David Bourget (Western Ontario)
David Chalmers (ANU, NYU)
Rafael De Clercq
Jack Alan Reynolds
Learn more about PhilPapers
This paper looks at changes in social distance / proximity of white Americans from minority racial groups in America. Its contribution lies in its utilization of robust Census data on inter-racial marriages over four periods to draw conclusions instead of survey data from subjective sources on the intensity of relationships. It distinguishes between white assimilation from a race, which is based on the probability of close social contact of a white person with a member of a minority race (in this case measured by the proportion of white marriages that involve a partner from that minority race) and social proximity (which measures how far the probability of contact is over or under-representative of that racial group's share in the total population). A gender distinction is also identified in behaviour regarding assimilation and proximity. With regard to white males, among the three major minority racial groups (Asians, Blacks and Native Americans) Asian females were the most assimilated group throughout the period, 1960 - 2000, and increased their lead over the others in this period. Black females, however, lost their second place to Native Americans over this period. In the case of white females, Blacks (males) were the most assimilated race in the period, 1960-2000, whereas Asians were able to just inch ahead of Native Americans. The rankings of social proximity of white males to females of different races do not change over time with Asian females being the most proximate followed by Native Americans and then far behind by Blacks. For female whites, the rankings again are constant over time with Native Americans being the most proximate followed by Asians and then by Blacks. It is also found that only Asian women are getting significantly more socially proximate to white men over time whereas other race-gender combinations do not exhibit that tendency towards whites of the opposite sex. There is also a significantly positive correlation between economic proximity and social proximity to different minority races in the case of white males but no such correlation exists for white females.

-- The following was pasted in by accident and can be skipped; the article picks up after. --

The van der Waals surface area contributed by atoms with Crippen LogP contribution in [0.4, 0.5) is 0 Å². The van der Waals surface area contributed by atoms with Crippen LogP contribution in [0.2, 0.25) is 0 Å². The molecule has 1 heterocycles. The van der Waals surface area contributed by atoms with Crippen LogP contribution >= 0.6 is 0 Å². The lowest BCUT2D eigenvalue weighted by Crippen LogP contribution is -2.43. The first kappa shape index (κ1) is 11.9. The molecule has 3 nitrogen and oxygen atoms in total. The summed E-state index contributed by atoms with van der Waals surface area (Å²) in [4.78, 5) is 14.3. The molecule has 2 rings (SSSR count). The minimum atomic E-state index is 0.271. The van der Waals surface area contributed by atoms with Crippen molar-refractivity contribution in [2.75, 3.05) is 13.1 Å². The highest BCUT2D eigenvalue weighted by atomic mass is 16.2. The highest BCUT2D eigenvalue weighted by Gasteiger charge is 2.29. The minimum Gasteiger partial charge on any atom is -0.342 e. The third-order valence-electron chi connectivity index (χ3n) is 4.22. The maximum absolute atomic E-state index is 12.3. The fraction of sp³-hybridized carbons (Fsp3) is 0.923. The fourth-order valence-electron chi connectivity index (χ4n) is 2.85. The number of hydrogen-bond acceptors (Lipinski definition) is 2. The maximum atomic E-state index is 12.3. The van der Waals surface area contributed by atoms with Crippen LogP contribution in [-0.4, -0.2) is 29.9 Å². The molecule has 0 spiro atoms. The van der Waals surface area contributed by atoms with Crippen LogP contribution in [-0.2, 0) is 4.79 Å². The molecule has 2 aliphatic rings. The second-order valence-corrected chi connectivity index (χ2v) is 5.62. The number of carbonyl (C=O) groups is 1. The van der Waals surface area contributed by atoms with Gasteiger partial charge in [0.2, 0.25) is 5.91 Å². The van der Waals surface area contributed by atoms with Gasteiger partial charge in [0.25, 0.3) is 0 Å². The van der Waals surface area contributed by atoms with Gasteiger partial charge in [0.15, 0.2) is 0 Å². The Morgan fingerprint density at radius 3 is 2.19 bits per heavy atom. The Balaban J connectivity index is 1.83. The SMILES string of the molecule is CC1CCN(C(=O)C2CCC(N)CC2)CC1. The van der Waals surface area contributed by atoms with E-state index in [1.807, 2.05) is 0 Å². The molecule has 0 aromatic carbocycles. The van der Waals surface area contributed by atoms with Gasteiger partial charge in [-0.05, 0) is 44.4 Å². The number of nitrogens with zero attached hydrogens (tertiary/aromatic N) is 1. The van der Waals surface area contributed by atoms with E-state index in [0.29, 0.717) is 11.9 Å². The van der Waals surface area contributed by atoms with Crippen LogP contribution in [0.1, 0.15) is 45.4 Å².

|Keywords||No keywords specified (fix it)|
|Categories||categorize this paper)|
Setup an account with your affiliations in order to access resources via your University's proxy server
Configure custom proxy (use this if your affiliation does not provide a proxy)
|Through your library||
References found in this work BETA
No references found.
Citations of this work BETA
No citations found.
Similar books and articles
Robert R. Higgins (1994). Race, Pollution, and the Mastery of Nature. Environmental Ethics 16 (3):251-264.
Naomi Zack (1995). Mixed Black and White Race and Public Policy. Hypatia 10 (1):120 - 132.
Cynthia Kaufman (2001). A User's Guide to White Privilege. Radical Philosophy Review 4 (1/2):30-38.
Linda Martín Alcoff (2003). Latino/as, Asian Americans, and the Black–White Binary. Journal of Ethics 7 (1):5-27.
Tommy J. Curry (unknown). Please Don't Make Me Touch 'Em: Towards a Critical Race Fanonianism as a Possible Justifi Cation for Violence Against Whiteness. Philosophical Explorations:133-158.
Tommy J. Curry (2007). Please Don't Make Me Touch 'Em. Radical Philosophy Today 2007:133-158.
Ron Mallon (2006). 'Race': Normative, Not Metaphysical or Semantic. Ethics 116 (3):525-551.
Ron Mallon & Daniel Kelly (2012). Making Race Out of Nothing : Psychologically Constrained Social Roles. In Harold Kincaid (ed.), The Oxford Handbook of Philosophy of Social Science. Oxford University Press.
Added to index2009-01-28
Total downloads4 ( #272,385 of 1,140,063 )
Recent downloads (6 months)1 ( #147,976 of 1,140,063 )
How can I increase my downloads?